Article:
Many public swimming pools are rectangles 25 m or 50 m long, but may be any size and shape desired. There are also elaborate pools with artificial waterfalls, fountains, splash pads, wave machines, varying depths of water, bridges, and island bars.
There are often lockers for clothing and other belongings. The lockers often require a coin to be inserted as deposit or payment. There are often showers ready for use - sometimes mandatory - before and/or after swimming.
Wading pools are shallow bodies of water intended for use by small children, usually in parks. Concrete wading pools come in many shapes, traditionally rectangle, square or circle. They are filled and drained daily due to lack of a filter system. Staff chlorinate the water to ensure health and safety standards.
Federation Internationale de la Natation (FINA, International Swimming Federation) sets widely recognized standards for competition pools: 25 m (~82 feet) or 50 m (~164 feet) long and at least 1.35 m (~4.4 feet) deep. Competition pools are generally indoors and heated to enable their use all year round, and to more easily comply with the regulations regarding temperature, lighting, and Automatic Officiating Equipment and equipment.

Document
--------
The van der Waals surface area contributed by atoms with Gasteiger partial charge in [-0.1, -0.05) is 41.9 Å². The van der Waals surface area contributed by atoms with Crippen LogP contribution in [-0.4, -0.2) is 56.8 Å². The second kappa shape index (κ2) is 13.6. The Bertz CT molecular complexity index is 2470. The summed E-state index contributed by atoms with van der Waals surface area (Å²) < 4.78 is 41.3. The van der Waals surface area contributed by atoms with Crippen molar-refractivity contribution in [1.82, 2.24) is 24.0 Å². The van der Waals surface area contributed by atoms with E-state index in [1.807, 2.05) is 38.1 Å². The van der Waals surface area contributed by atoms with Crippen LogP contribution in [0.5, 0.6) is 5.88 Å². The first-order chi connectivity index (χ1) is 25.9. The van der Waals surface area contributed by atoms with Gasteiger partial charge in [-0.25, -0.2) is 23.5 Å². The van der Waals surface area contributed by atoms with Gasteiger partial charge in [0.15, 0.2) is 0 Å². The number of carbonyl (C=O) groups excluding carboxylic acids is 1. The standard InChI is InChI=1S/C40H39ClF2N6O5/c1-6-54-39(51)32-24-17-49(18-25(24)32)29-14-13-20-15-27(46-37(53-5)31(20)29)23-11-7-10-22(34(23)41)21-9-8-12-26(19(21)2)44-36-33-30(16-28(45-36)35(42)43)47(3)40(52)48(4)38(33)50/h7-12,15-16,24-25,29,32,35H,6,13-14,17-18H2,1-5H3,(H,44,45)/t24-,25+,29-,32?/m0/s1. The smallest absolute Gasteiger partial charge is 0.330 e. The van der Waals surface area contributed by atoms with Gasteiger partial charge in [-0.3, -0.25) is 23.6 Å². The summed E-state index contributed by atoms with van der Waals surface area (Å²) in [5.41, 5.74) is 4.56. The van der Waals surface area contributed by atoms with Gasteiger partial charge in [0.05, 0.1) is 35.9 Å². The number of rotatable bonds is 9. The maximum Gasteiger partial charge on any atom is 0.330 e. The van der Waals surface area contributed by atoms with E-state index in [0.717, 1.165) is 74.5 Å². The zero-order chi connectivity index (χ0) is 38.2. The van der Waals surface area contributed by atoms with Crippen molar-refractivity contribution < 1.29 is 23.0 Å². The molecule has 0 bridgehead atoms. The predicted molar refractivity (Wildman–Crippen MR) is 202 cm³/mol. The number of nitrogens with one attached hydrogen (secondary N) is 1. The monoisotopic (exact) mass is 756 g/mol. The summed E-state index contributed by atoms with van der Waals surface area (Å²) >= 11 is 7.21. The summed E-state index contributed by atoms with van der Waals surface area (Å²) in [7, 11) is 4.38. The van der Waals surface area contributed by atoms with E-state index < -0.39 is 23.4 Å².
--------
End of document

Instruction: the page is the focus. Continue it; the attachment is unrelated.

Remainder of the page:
An Olympic sized swimming pool (first used at the 1924 Olympics) is a pool that meets FINA's additional standards for the Olympic Games and for world championship events. It must be 50 m (~164 feet) in length by 25 m (~82 feet) wide, divided into eight lanes of 2.5 m (~8.2 feet) each plus two areas of 2.5 m (~8.2 feet) at each side of the pool. The water must be kept at 25–28°C (77-82.4°F) and the lighting level at greater than 1500 lux. Depth must be at least 2 m (~6.5 feet), and there are also regulations for color of lane rope, positioning of backstroke flags (5 meters from each wall), and so on. Pools claimed to be "Olympic pools" do not always meet these regulations, as FINA cannot police use of the term. Touchpads are mounted on both walls for long course meets and each end for short course.
A pool may be referred to as fast or slow, depending on its physical layout. Some design considerations allow the reduction of swimming resistance making the pool faster. Namely, proper pool depth, elimination of currents, increased lane width, energy absorbing racing lane lines and gutters, and the use of other innovative hydraulic, acoustic and illumination designs.
In the last two decades, a new style of pool has gained popularity. These consist of a small vessel (usually about 2.5 m x 5 m) in which the swimmer swims in place, either against the push of an artificially generated water current or against the pull of restraining devices. These pools have several names, such as swim spas, swimming machines, or swim systems. They are all examples of different modes of resistance swimming.
Hot tubs and spa pools